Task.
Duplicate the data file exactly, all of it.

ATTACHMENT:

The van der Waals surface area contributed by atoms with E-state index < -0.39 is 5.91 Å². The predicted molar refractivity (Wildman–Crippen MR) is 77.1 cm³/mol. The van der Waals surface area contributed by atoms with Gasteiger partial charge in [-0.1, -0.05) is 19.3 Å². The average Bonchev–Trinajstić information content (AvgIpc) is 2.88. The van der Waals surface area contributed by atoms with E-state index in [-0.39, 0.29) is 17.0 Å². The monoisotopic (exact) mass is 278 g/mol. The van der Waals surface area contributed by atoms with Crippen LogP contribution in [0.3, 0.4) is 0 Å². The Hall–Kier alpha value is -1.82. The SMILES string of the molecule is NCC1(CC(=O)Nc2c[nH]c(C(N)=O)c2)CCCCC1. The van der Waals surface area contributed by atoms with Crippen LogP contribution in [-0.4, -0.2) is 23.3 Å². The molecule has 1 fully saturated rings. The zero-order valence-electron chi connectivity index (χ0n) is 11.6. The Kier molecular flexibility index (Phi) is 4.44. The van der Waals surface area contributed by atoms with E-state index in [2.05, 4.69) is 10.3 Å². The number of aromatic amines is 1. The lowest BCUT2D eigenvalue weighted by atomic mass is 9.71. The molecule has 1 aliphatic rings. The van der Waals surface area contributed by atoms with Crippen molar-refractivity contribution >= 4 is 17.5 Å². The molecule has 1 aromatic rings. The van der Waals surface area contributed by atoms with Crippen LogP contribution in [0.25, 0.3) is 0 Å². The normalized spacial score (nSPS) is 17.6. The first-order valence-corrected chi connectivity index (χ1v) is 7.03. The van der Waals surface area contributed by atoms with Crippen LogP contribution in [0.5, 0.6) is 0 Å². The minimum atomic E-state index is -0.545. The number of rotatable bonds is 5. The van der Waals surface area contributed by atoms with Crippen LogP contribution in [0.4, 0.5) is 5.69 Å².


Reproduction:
The van der Waals surface area contributed by atoms with E-state index < -0.39 is 5.91 Å². The predicted molar refractivity (Wildman–Crippen MR) is 77.1 cm³/mol. The van der Waals surface area contributed by atoms with Gasteiger partial charge in [-0.1, -0.05) is 19.3 Å². The average Bonchev–Trinajstić information content (AvgIpc) is 2.88. The van der Waals surface area contributed by atoms with E-state index in [-0.39, 0.29) is 17.0 Å². The monoisotopic (exact) mass is 278 g/mol. The van der Waals surface area contributed by atoms with Crippen LogP contribution in [0.3, 0.4) is 0 Å². The Hall–Kier alpha value is -1.82. The SMILES string of the molecule is NCC1(CC(=O)Nc2c[nH]c(C(N)=O)c2)CCCCC1. The van der Waals surface area contributed by atoms with Crippen LogP contribution in [-0.4, -0.2) is 23.3 Å². The molecule has 1 fully saturated rings. The zero-order valence-electron chi connectivity index (χ0n) is 11.6. The Kier molecular flexibility index (Phi) is 4.44. The van der Waals surface area contributed by atoms with E-state index in [2.05, 4.69) is 10.3 Å². The number of aromatic amines is 1. The lowest BCUT2D eigenvalue weighted by atomic mass is 9.71. The molecule has 1 aliphatic rings. The van der Waals surface area contributed by atoms with Crippen molar-refractivity contribution >= 4 is 17.5 Å². The molecule has 1 aromatic rings. The van der Waals surface area contributed by atoms with Crippen LogP contribution in [0.25, 0.3) is 0 Å². The normalized spacial score (nSPS) is 17.6. The first-order valence-corrected chi connectivity index (χ1v) is 7.03. The van der Waals surface area contributed by atoms with Crippen LogP contribution in [0.5, 0.6) is 0 Å². The minimum atomic E-state index is -0.545. The number of rotatable bonds is 5. The van der Waals surface area contributed by atoms with Crippen LogP contribution in [0.4, 0.5) is 5.69 Å².